I must admit that when I first saw the Change 4 Life ‘PlayStation’ ad I felt exactly the same way as everyone else. How could this happen? How could the Department of Health and the charities, the ad agency, all get this so wrong?
It was sloppy marketing to say the least and typical of what we have come to expect from certain quarters when it comes to our stereotype.
But if you put yourself in the position of their marketing department, then what would you do to gain the greatest awareness of obesity and sedentary lifestyles?
Clearly, the ad targeted many people’s paranoia, the kind that is often amplified by media such as the Daily Mail.
But anyone who knows anything about games, which is half the population these days, will have immediately dismissed the ad as irrelevant. The other half, who don’t play games, would have immediately accepted the stereotype.
The industry has changed more in the past five years than in the previous 15, but the general public’s image of this industry has hardly changed at all.
Games marketing in the 1980s and ‘90s was anarchic and controversial, with giant poster ads featuring baths full of blood for Resident Evil and all sorts of other shock tactics.
That’s what the population saw. And that’s what they remember. Whilst our industry used this strategy to appeal to what was then its only target market, we left a dangerous legacy.
These days, of course, our products address a wider marketplace. But what strategy do we have when it comes to good news? This is a crucial question for all of us, and our trade body ELSPA.
Recently, following the Byron Review, the industry has had to deal with the Government looking into the way we run our business. The work done by ELSPA since then has been tremendous.
But there is still a disconnect between ELSPA and many of its members, as there doesn’t seem to be a joined up approach to promoting industry positives.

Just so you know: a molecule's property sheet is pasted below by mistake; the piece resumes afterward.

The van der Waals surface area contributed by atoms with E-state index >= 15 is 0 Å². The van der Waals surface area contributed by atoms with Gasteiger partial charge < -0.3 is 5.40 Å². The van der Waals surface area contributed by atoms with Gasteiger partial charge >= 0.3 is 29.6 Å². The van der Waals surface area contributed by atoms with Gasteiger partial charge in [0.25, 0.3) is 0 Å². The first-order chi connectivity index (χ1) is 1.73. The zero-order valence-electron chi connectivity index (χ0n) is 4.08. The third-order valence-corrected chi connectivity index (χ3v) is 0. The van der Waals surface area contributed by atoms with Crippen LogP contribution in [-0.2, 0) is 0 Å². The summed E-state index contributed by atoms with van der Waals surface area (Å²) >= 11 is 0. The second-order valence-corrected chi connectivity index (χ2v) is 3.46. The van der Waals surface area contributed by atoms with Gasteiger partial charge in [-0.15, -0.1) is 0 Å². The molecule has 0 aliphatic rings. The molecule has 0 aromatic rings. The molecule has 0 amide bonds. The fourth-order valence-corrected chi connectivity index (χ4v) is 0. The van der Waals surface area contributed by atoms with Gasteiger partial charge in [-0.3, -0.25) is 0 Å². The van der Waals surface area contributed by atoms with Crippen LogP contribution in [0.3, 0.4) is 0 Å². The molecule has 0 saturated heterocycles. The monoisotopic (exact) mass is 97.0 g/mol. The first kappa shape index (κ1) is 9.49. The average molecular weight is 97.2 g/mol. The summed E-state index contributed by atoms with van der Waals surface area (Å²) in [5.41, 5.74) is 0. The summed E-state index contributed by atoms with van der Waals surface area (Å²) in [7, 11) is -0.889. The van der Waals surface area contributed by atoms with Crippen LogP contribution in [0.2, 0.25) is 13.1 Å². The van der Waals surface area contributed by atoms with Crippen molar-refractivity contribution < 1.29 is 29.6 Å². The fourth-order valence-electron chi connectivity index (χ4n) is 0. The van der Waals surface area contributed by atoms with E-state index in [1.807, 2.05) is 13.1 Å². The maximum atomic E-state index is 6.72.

ELSPA has had to significantly up its game because of Byron and it has its strongest ever board, populated by leading publishers and platform holders. But there is a real need for all of us to look at the games industry’s image. We must try to correct the stereotypical opinion that non-gamers have of us.
As the BAFTA Video Game Awards recently demonstrated, this is now a grown-up industry centred on art, creativity and innovation.
Our charity initiatives, such as the ESC’s original pledge to the Paddington Academy (which saw us raise £2.2m and the Government put in £20m to green-light the project) are very impressive. Over £11m has been raised by this industry over the years, which by any industry’s standards is a very decent amount. But guess what? No one knows about that.
The games industry must constantly demonstrate when it has been a cause for good.
We must explore what elements we have that are positive, such as our contribution to GDP and technical training at colleges and in-house.
We provide hugely good value entertainment and we have growing links with education. We are a modern, growing industry that promotes art and creativity. The products that we make often aid social interaction, improving life skills and even fitness.
ELSPA and the industry at large must find ways of getting a lot closer to the Government, to assist them with their tasks. We must become partners.
Then the stereotype might just fade.